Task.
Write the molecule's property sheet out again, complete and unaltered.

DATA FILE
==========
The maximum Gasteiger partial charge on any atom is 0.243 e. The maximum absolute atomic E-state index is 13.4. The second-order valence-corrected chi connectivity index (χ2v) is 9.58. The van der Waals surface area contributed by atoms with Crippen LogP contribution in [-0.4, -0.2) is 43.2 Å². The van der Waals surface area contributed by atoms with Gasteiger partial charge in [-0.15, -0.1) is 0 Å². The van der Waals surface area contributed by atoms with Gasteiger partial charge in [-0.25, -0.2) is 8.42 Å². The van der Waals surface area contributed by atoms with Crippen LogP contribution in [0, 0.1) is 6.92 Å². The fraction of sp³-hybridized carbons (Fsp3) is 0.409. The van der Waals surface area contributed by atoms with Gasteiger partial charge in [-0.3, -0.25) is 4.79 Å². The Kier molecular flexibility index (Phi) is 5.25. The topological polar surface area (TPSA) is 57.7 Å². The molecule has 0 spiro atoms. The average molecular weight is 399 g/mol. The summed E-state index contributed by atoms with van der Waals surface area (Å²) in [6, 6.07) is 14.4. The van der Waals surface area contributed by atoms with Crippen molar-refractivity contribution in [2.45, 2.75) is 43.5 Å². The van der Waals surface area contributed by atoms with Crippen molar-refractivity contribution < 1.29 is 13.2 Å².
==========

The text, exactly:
The maximum Gasteiger partial charge on any atom is 0.243 e. The maximum absolute atomic E-state index is 13.4. The second-order valence-corrected chi connectivity index (χ2v) is 9.58. The van der Waals surface area contributed by atoms with Crippen LogP contribution in [-0.4, -0.2) is 43.2 Å². The van der Waals surface area contributed by atoms with Gasteiger partial charge in [-0.15, -0.1) is 0 Å². The van der Waals surface area contributed by atoms with Gasteiger partial charge in [-0.25, -0.2) is 8.42 Å². The van der Waals surface area contributed by atoms with Crippen LogP contribution in [0, 0.1) is 6.92 Å². The fraction of sp³-hybridized carbons (Fsp3) is 0.409. The van der Waals surface area contributed by atoms with Gasteiger partial charge in [-0.3, -0.25) is 4.79 Å². The Kier molecular flexibility index (Phi) is 5.25. The topological polar surface area (TPSA) is 57.7 Å². The molecule has 0 spiro atoms. The average molecular weight is 399 g/mol. The summed E-state index contributed by atoms with van der Waals surface area (Å²) in [6, 6.07) is 14.4. The van der Waals surface area contributed by atoms with Crippen molar-refractivity contribution in [2.45, 2.75) is 43.5 Å². The van der Waals surface area contributed by atoms with Crippen molar-refractivity contribution < 1.29 is 13.2 Å².